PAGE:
Ross, James (1837-1892) (DNB00)

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ROSS, JAMES, M.D. (1837–1892), physician, third son of John Ross, a farmer, was born at Kingussie in the highlands of Scotland on 11 Jan. 1837. He was sent to the parish school of Laggan, and thence to the Normal College for Teachers in Edinburgh, but soon went to study medicine at Aberdeen, where he graduated M.B. and C.M. with the highest honours in 1863, and M.D. in 1864. He made two voyages to Greenland in a whaler, practised as an assistant for two years, and then began general practice at Newchurch in Rossendale, Lancashire. He attained considerable success in the district. He wrote articles in the ‘Practitioner,’ and published in 1869 ‘On Counter Irritation,’ in 1872 ‘The Graft Theory of Disease, being an Application of Mr. Darwin's Hypothesis of Pangenesis to the Explanation of the Phenomena of the Zymotic Diseases,’ and in 1874 ‘On Protoplasm, being an Examination of Dr. James Hutchinson Sterling's criticism of Professor Huxley's Views,’ all essays of considerable ingenuity, but somewhat involved in statement. In April 1876 he removed to Manchester, and in August was appointed pathologist to the infirmary. Though late in beginning the practical work of pathology, he laboured in the post-mortem room with all the enthusiasm of youth, and in October 1878 was elected assistant physician to the infirmary. In 1881 he published ‘A Treatise on the Diseases of the Nervous System,’ in two large volumes, of which a second edition appeared in 1883. He begins by a classification of these diseases into three groups, Æsthesioneuroses, Kinesioneuroses, and Trophoneuroses, or changes of sensation, of motion, and of nutrition, and then describes the diseases of the several regions of the nervous system in detail. The book contains much recent information on the subject, and some original observations and hypotheses. It was the first large modern textbook in English on its subject and was widely read. It led to his election as a fellow of the Royal College of Physicians in 1882. In 1885 he wrote a shorter ‘Handbook of Diseases of the Nervous System,’ which appeared in America, and in 1887 an essay on ‘Aphasia.’ He was elected professor of medicine in Owens College, Manchester, in 1887; and in 1888 became physician to the infirmary. In 1890 his last illness, which proved to be due to cancer of the stomach, began, and he died in Manchester on 25 Feb. 1892. Besides numerous papers in medical journals and transactions on nervous diseases, he published in 1888 an address on evolution and in 1889 one on technical education He married, in 1869, Miss Bolton, niece of his predecessor in practice at Newchurch.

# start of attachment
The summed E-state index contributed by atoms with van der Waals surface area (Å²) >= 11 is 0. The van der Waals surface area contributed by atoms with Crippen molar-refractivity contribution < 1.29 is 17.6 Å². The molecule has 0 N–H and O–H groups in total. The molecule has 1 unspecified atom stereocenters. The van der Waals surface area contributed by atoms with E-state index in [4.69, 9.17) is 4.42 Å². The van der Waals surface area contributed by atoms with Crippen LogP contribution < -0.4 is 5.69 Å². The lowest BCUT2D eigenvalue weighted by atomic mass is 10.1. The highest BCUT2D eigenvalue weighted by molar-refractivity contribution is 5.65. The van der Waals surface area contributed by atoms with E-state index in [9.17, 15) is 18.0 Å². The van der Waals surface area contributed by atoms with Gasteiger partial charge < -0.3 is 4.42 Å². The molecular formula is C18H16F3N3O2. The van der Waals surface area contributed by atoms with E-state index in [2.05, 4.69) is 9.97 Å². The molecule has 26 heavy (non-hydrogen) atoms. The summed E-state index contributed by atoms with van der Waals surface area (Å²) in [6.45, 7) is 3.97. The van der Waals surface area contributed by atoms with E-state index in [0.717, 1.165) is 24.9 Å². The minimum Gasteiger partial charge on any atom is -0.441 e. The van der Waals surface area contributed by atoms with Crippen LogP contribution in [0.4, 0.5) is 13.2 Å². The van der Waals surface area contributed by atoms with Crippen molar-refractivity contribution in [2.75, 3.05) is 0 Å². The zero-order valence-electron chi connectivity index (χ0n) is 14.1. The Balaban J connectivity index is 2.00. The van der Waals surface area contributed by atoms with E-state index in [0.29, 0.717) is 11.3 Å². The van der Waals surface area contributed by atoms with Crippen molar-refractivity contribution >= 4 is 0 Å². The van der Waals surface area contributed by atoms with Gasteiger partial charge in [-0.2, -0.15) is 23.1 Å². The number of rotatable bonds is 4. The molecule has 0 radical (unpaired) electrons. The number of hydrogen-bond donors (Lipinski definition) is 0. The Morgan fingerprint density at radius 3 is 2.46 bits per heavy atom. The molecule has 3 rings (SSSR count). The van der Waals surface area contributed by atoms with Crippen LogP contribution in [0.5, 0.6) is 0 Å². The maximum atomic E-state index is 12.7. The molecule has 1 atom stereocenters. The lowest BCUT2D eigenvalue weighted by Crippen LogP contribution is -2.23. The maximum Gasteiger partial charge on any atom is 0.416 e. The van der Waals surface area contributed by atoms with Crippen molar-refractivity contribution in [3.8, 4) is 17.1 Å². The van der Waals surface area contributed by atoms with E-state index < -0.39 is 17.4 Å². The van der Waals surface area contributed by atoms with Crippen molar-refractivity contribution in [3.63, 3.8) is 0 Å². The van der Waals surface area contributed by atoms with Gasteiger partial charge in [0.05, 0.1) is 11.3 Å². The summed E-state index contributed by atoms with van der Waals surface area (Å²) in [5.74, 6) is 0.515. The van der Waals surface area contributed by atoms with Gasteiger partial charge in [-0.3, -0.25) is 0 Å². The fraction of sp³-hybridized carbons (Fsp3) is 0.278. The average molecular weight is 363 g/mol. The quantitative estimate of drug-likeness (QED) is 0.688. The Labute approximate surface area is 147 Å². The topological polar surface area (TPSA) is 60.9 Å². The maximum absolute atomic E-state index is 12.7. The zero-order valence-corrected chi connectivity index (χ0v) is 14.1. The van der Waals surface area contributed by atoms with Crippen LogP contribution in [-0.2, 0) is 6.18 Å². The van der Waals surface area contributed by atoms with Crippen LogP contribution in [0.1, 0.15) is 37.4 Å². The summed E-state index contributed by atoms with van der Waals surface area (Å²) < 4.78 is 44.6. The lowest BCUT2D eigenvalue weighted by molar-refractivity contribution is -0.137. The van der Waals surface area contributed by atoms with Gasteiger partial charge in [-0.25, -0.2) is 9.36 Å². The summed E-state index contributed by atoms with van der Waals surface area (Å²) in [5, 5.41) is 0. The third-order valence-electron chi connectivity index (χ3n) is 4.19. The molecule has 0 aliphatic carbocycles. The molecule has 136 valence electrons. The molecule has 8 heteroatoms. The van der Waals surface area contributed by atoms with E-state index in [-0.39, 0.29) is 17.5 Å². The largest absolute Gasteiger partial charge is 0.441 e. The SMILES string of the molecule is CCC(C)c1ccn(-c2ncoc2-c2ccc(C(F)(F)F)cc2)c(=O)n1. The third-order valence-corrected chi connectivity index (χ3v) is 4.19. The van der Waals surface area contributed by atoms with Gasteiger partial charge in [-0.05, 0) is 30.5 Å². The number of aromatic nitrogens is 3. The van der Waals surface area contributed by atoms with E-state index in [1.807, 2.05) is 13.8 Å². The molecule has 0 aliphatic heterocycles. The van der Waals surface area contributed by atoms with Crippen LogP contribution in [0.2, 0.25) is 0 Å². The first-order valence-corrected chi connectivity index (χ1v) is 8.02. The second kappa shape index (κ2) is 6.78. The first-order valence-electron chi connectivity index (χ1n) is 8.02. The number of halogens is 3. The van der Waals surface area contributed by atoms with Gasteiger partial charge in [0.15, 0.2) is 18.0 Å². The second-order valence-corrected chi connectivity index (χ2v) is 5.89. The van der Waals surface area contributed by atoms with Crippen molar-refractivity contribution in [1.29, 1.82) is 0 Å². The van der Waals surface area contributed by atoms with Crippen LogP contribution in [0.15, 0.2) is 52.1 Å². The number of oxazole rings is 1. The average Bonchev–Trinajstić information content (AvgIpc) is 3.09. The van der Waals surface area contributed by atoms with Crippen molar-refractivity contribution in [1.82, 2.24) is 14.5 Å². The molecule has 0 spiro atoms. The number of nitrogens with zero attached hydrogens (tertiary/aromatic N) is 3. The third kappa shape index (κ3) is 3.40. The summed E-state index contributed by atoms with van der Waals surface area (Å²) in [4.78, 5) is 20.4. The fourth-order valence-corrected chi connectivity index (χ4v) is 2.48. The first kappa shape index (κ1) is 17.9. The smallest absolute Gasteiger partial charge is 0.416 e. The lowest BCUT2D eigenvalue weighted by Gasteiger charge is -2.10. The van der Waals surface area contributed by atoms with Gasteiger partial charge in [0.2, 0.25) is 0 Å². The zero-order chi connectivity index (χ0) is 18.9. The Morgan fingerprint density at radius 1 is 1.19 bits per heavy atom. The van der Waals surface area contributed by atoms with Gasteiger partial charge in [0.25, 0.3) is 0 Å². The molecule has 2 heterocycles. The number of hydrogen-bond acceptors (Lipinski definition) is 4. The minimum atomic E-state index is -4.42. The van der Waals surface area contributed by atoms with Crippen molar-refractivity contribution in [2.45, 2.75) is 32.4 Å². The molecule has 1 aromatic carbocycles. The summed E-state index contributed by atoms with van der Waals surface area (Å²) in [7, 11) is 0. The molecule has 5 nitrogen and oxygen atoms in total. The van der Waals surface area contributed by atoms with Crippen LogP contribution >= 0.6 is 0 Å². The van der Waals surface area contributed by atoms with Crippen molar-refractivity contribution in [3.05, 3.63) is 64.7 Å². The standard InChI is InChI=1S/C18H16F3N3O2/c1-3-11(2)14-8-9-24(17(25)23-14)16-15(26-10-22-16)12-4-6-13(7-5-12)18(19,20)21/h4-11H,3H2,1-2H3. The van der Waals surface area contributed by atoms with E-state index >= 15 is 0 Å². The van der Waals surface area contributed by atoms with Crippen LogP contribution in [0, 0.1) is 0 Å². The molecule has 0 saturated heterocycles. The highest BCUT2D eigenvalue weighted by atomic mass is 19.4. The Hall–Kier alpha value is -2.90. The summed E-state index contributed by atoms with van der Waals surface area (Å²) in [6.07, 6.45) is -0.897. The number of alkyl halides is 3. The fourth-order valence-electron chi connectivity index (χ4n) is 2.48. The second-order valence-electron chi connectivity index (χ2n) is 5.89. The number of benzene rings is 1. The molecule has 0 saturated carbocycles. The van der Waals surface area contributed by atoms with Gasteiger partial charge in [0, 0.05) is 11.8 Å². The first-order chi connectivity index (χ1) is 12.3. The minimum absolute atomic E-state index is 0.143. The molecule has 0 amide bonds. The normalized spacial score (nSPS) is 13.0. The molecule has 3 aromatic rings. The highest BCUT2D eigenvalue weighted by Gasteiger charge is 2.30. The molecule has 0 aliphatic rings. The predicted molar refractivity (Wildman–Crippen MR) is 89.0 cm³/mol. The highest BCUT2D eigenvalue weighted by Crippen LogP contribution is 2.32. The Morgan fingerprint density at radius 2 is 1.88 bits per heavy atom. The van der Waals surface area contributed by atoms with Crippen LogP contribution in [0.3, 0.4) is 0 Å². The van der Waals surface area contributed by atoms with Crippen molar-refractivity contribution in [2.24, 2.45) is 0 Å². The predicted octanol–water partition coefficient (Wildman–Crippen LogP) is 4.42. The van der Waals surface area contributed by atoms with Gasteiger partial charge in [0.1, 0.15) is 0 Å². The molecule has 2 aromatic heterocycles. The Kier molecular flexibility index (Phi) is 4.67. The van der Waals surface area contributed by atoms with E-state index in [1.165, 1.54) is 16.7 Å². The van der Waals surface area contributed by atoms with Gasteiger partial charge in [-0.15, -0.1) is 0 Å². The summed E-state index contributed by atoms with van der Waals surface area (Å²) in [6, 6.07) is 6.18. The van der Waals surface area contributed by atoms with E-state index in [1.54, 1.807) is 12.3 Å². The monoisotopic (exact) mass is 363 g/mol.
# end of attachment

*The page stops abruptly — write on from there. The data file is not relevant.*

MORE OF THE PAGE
[Obituary notice in Lancet, 12 March 1892; Julius Dreschfeld's Speech, in Manchester Guardian, 27 Feb. 1892; Works.]

N. M.